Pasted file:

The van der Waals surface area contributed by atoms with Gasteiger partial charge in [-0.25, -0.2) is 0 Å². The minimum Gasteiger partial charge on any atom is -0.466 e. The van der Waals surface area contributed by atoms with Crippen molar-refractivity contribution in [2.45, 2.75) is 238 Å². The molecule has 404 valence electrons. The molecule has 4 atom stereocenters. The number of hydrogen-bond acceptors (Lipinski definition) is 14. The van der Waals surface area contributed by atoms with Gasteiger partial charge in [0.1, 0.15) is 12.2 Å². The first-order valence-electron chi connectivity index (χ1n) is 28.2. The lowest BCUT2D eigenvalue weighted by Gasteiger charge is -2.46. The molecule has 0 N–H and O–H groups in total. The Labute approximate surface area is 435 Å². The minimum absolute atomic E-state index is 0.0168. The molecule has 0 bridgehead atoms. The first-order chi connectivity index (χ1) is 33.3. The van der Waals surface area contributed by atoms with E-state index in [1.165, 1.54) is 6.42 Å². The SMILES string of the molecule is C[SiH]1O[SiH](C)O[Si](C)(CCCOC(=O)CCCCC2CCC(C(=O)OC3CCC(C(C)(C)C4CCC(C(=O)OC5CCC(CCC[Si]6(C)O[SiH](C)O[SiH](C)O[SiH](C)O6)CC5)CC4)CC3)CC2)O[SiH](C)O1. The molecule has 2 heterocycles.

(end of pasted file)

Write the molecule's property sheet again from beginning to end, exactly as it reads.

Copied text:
The van der Waals surface area contributed by atoms with Gasteiger partial charge in [-0.25, -0.2) is 0 Å². The minimum Gasteiger partial charge on any atom is -0.466 e. The van der Waals surface area contributed by atoms with Crippen molar-refractivity contribution in [2.45, 2.75) is 238 Å². The molecule has 404 valence electrons. The molecule has 4 atom stereocenters. The number of hydrogen-bond acceptors (Lipinski definition) is 14. The van der Waals surface area contributed by atoms with Gasteiger partial charge in [0.1, 0.15) is 12.2 Å². The first-order valence-electron chi connectivity index (χ1n) is 28.2. The lowest BCUT2D eigenvalue weighted by Gasteiger charge is -2.46. The molecule has 0 N–H and O–H groups in total. The Labute approximate surface area is 435 Å². The minimum absolute atomic E-state index is 0.0168. The molecule has 0 bridgehead atoms. The first-order chi connectivity index (χ1) is 33.3. The van der Waals surface area contributed by atoms with E-state index in [1.165, 1.54) is 6.42 Å². The SMILES string of the molecule is C[SiH]1O[SiH](C)O[Si](C)(CCCOC(=O)CCCCC2CCC(C(=O)OC3CCC(C(C)(C)C4CCC(C(=O)OC5CCC(CCC[Si]6(C)O[SiH](C)O[SiH](C)O[SiH](C)O6)CC5)CC4)CC3)CC2)O[SiH](C)O1. The molecule has 2 heterocycles.